The Rev. Drew Sperry, a member of the Conference Leadership Team and the Bishop’s Operational Team said, “Regional leadership offers us great new opportunities to experiment with our ministries and grow new disciples. By coming alongside, one another across our regions we will be able to hear best practices from others, problem solve together, and dream of a future for our regions that increases vitality in our local congregations through mutual support.”

    How will new disciples be identified?

    There will be a simple form that churches can fill out identifying the name(s) (which will be kept anonymous) of members who have met one or more of the following indications of becoming a disciple:

    • They are baptized (as an adult/youth) before a church, proclaiming faith in Christ.
    • They make a Profession of Faith before a congregation, becoming a new member.
    • They reaffirm their faith in Jesus Christ before others, after many years away from the church.  This can happen in worship or in a small group.
    • They make a first-time commitment to following Jesus in a small group or Bible study, on a retreat, camp week or mission trip.

    Bishop Webb is confident that churches can partner with God in  making disciples of Jesus Christ because of the  passion of existing members; he said, “A life changed by Jesus Christ creates a passion for others to know that same transformation.  As we go deeper in our own spiritual journeys, our joy and experience of God cannot be contained. The Holy Spirit spurs us on to share what we know and experience through Christ and equips us for the work. What could it look like in the life of the Church if every person prayed that God’s spirit would place in them a burden for those who do not yet know the good news of Jesus Christ and specifically asked for an encounter with at least one person in the next week or month to share our faith with and invite to a life of following Jesus?”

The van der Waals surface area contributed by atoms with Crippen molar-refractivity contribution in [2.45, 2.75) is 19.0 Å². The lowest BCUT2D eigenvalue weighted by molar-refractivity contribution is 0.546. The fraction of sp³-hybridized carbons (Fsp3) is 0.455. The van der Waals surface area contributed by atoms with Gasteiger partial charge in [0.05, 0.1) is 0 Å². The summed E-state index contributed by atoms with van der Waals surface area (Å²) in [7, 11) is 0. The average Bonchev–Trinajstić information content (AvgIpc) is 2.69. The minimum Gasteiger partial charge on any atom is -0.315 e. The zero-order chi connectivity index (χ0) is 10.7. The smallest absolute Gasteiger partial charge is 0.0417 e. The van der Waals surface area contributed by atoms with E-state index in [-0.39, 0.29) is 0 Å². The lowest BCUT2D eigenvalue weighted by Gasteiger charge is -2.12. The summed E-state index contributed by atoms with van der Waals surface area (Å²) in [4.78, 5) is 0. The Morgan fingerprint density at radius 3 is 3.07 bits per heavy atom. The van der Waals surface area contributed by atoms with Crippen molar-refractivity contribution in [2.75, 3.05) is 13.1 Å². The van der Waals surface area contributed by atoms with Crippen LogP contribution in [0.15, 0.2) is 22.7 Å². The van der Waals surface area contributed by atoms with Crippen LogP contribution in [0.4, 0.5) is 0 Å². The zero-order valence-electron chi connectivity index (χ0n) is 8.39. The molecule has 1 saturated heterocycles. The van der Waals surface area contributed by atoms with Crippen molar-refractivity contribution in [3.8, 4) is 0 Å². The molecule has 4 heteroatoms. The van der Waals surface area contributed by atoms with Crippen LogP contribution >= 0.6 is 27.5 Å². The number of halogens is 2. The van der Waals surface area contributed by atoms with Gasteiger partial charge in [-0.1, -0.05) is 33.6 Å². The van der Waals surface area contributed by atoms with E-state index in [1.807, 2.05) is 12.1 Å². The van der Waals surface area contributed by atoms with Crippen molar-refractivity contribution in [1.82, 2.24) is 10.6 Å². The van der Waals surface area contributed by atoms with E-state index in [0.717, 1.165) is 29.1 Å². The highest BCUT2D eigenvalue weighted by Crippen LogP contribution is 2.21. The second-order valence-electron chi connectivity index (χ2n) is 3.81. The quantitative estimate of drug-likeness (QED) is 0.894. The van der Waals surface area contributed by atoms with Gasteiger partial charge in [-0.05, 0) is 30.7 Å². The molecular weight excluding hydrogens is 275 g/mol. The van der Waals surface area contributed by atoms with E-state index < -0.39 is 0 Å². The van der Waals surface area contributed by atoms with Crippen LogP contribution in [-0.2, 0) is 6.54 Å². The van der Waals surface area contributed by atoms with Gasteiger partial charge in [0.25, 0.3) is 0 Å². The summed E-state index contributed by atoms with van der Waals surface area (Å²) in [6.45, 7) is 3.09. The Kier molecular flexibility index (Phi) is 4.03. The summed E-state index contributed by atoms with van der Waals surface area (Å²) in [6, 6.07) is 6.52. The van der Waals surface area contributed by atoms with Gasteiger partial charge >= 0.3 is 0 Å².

The Rev. Nola Anderson, Dean of the Cabinet,, has the same sentiments as Bishop Webb; she said, ““I do not understand how a person can experience the love of Jesus Christ and not earnestly seek to share that gift with people who have not experienced this love. A key component of discipleship is about relationship. Jesus not only told us to make disciples, but he showed us how to do so. Jesus invited people into relationships with him.  I believe I can safely say that most of our congregations have ministries where they are already in relationship with their community. The exciting thing will be helping congregations understand how to take those relationships to a new level.”